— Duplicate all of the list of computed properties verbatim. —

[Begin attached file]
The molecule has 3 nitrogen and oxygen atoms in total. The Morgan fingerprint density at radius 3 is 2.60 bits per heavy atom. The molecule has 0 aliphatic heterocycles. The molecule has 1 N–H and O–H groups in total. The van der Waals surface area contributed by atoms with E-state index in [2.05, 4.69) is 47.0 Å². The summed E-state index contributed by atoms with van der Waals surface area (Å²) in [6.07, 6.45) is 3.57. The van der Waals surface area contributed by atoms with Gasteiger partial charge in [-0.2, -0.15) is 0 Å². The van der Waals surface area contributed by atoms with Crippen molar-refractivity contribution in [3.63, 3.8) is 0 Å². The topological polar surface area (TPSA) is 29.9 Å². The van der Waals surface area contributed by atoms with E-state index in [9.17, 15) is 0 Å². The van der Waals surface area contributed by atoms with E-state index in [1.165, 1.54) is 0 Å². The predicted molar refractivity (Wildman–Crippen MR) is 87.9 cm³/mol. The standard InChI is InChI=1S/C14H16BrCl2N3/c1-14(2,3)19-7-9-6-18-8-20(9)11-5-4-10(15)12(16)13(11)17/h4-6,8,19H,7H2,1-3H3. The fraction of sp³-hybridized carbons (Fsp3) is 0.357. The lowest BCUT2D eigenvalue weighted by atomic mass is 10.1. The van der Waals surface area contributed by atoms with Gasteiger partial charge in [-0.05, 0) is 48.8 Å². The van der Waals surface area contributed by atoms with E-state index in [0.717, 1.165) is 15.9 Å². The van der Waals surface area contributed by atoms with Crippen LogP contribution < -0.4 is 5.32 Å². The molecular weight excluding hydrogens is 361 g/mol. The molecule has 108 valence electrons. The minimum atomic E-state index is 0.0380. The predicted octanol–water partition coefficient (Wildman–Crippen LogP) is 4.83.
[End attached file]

The molecule has 3 nitrogen and oxygen atoms in total. The Morgan fingerprint density at radius 3 is 2.60 bits per heavy atom. The molecule has 0 aliphatic heterocycles. The molecule has 1 N–H and O–H groups in total. The van der Waals surface area contributed by atoms with E-state index in [2.05, 4.69) is 47.0 Å². The summed E-state index contributed by atoms with van der Waals surface area (Å²) in [6.07, 6.45) is 3.57. The van der Waals surface area contributed by atoms with Gasteiger partial charge in [-0.2, -0.15) is 0 Å². The van der Waals surface area contributed by atoms with Crippen molar-refractivity contribution in [3.63, 3.8) is 0 Å². The topological polar surface area (TPSA) is 29.9 Å². The van der Waals surface area contributed by atoms with E-state index in [9.17, 15) is 0 Å². The van der Waals surface area contributed by atoms with E-state index in [1.165, 1.54) is 0 Å². The predicted molar refractivity (Wildman–Crippen MR) is 87.9 cm³/mol. The standard InChI is InChI=1S/C14H16BrCl2N3/c1-14(2,3)19-7-9-6-18-8-20(9)11-5-4-10(15)12(16)13(11)17/h4-6,8,19H,7H2,1-3H3. The fraction of sp³-hybridized carbons (Fsp3) is 0.357. The lowest BCUT2D eigenvalue weighted by atomic mass is 10.1. The van der Waals surface area contributed by atoms with Gasteiger partial charge in [-0.05, 0) is 48.8 Å². The van der Waals surface area contributed by atoms with E-state index in [0.717, 1.165) is 15.9 Å². The van der Waals surface area contributed by atoms with Crippen LogP contribution < -0.4 is 5.32 Å². The molecular weight excluding hydrogens is 361 g/mol. The molecule has 108 valence electrons. The minimum atomic E-state index is 0.0380. The predicted octanol–water partition coefficient (Wildman–Crippen LogP) is 4.83.